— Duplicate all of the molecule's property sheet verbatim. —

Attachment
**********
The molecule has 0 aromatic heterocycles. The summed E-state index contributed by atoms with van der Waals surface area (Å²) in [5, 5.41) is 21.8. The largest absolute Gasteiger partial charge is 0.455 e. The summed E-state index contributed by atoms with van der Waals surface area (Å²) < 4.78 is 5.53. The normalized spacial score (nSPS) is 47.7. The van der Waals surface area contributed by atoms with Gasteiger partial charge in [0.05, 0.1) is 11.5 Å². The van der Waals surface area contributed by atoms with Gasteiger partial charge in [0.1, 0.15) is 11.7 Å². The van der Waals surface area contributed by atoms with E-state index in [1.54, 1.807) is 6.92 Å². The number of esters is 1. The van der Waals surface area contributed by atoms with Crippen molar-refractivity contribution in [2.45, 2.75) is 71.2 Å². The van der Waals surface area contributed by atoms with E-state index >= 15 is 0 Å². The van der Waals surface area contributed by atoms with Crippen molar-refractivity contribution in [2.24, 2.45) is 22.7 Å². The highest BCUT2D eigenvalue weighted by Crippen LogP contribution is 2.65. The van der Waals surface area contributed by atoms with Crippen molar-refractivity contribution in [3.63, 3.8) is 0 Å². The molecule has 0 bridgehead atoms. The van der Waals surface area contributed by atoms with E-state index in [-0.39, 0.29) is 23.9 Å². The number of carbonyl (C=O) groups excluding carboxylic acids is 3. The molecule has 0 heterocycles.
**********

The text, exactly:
The molecule has 0 aromatic heterocycles. The summed E-state index contributed by atoms with van der Waals surface area (Å²) in [5, 5.41) is 21.8. The largest absolute Gasteiger partial charge is 0.455 e. The summed E-state index contributed by atoms with van der Waals surface area (Å²) < 4.78 is 5.53. The normalized spacial score (nSPS) is 47.7. The van der Waals surface area contributed by atoms with Gasteiger partial charge in [0.05, 0.1) is 11.5 Å². The van der Waals surface area contributed by atoms with Gasteiger partial charge in [0.1, 0.15) is 11.7 Å². The van der Waals surface area contributed by atoms with E-state index in [1.54, 1.807) is 6.92 Å². The number of esters is 1. The van der Waals surface area contributed by atoms with Crippen molar-refractivity contribution in [2.45, 2.75) is 71.2 Å². The van der Waals surface area contributed by atoms with E-state index >= 15 is 0 Å². The van der Waals surface area contributed by atoms with Crippen molar-refractivity contribution in [2.24, 2.45) is 22.7 Å². The highest BCUT2D eigenvalue weighted by Crippen LogP contribution is 2.65. The van der Waals surface area contributed by atoms with Crippen molar-refractivity contribution in [3.63, 3.8) is 0 Å². The molecule has 0 bridgehead atoms. The van der Waals surface area contributed by atoms with E-state index in [-0.39, 0.29) is 23.9 Å². The number of carbonyl (C=O) groups excluding carboxylic acids is 3. The molecule has 0 heterocycles.